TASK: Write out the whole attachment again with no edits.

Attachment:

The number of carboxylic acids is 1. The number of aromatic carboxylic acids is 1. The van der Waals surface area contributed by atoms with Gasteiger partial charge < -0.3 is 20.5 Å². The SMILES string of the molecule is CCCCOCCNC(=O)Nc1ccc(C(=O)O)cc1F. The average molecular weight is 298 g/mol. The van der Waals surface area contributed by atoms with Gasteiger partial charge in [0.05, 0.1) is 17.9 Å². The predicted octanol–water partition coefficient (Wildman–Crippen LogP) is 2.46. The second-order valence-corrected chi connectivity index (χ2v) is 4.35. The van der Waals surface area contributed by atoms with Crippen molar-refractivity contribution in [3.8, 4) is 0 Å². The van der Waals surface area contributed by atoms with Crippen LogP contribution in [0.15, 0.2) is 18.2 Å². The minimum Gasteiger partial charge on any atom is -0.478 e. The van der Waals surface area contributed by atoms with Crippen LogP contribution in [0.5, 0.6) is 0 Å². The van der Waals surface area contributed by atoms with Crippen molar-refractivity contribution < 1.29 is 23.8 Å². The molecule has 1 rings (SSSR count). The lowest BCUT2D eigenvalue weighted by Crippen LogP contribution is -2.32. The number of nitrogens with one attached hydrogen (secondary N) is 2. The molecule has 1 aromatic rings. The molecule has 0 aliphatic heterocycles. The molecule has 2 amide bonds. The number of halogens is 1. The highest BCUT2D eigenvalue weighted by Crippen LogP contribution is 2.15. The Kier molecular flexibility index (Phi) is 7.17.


The number of carboxylic acids is 1. The number of aromatic carboxylic acids is 1. The van der Waals surface area contributed by atoms with Gasteiger partial charge < -0.3 is 20.5 Å². The SMILES string of the molecule is CCCCOCCNC(=O)Nc1ccc(C(=O)O)cc1F. The average molecular weight is 298 g/mol. The van der Waals surface area contributed by atoms with Gasteiger partial charge in [0.05, 0.1) is 17.9 Å². The predicted octanol–water partition coefficient (Wildman–Crippen LogP) is 2.46. The second-order valence-corrected chi connectivity index (χ2v) is 4.35. The van der Waals surface area contributed by atoms with Crippen molar-refractivity contribution in [3.8, 4) is 0 Å². The van der Waals surface area contributed by atoms with Crippen LogP contribution in [0.15, 0.2) is 18.2 Å². The minimum Gasteiger partial charge on any atom is -0.478 e. The van der Waals surface area contributed by atoms with Crippen LogP contribution in [0.5, 0.6) is 0 Å². The van der Waals surface area contributed by atoms with Crippen molar-refractivity contribution < 1.29 is 23.8 Å². The molecule has 1 rings (SSSR count). The lowest BCUT2D eigenvalue weighted by Crippen LogP contribution is -2.32. The number of nitrogens with one attached hydrogen (secondary N) is 2. The molecule has 1 aromatic rings. The molecule has 0 aliphatic heterocycles. The molecule has 2 amide bonds. The number of halogens is 1. The highest BCUT2D eigenvalue weighted by Crippen LogP contribution is 2.15. The Kier molecular flexibility index (Phi) is 7.17.